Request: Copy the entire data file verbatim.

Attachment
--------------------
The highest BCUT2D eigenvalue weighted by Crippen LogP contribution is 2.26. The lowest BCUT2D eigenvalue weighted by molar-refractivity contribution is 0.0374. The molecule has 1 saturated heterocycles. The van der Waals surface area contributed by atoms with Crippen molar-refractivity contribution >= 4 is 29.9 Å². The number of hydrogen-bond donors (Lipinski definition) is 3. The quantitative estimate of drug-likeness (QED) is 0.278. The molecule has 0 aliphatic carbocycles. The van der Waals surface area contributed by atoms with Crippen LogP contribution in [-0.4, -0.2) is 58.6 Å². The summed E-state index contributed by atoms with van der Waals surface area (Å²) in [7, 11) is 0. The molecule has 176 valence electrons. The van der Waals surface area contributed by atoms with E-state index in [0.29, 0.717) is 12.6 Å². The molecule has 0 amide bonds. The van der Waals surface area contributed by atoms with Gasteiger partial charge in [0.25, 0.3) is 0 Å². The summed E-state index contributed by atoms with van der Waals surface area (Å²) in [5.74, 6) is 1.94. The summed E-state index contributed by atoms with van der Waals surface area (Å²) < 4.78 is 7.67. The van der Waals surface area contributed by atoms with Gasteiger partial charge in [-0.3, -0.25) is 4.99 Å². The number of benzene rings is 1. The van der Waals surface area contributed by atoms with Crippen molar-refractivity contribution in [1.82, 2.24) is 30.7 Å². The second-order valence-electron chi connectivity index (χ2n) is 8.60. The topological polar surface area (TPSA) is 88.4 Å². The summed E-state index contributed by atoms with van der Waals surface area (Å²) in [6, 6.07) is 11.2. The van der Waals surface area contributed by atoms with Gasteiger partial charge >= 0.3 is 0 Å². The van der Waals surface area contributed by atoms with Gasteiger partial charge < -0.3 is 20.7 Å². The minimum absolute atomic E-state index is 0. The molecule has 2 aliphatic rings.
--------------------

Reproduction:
The highest BCUT2D eigenvalue weighted by Crippen LogP contribution is 2.26. The lowest BCUT2D eigenvalue weighted by molar-refractivity contribution is 0.0374. The molecule has 1 saturated heterocycles. The van der Waals surface area contributed by atoms with Crippen molar-refractivity contribution >= 4 is 29.9 Å². The number of hydrogen-bond donors (Lipinski definition) is 3. The quantitative estimate of drug-likeness (QED) is 0.278. The molecule has 0 aliphatic carbocycles. The van der Waals surface area contributed by atoms with Crippen LogP contribution in [-0.4, -0.2) is 58.6 Å². The summed E-state index contributed by atoms with van der Waals surface area (Å²) in [7, 11) is 0. The molecule has 176 valence electrons. The van der Waals surface area contributed by atoms with E-state index in [0.29, 0.717) is 12.6 Å². The molecule has 0 amide bonds. The van der Waals surface area contributed by atoms with Gasteiger partial charge in [0.25, 0.3) is 0 Å². The summed E-state index contributed by atoms with van der Waals surface area (Å²) in [5.74, 6) is 1.94. The summed E-state index contributed by atoms with van der Waals surface area (Å²) < 4.78 is 7.67. The van der Waals surface area contributed by atoms with Gasteiger partial charge in [-0.3, -0.25) is 4.99 Å². The number of benzene rings is 1. The van der Waals surface area contributed by atoms with Crippen molar-refractivity contribution in [1.82, 2.24) is 30.7 Å². The second-order valence-electron chi connectivity index (χ2n) is 8.60. The topological polar surface area (TPSA) is 88.4 Å². The summed E-state index contributed by atoms with van der Waals surface area (Å²) in [6, 6.07) is 11.2. The van der Waals surface area contributed by atoms with Gasteiger partial charge >= 0.3 is 0 Å². The van der Waals surface area contributed by atoms with Gasteiger partial charge < -0.3 is 20.7 Å². The minimum absolute atomic E-state index is 0. The molecule has 2 aliphatic rings.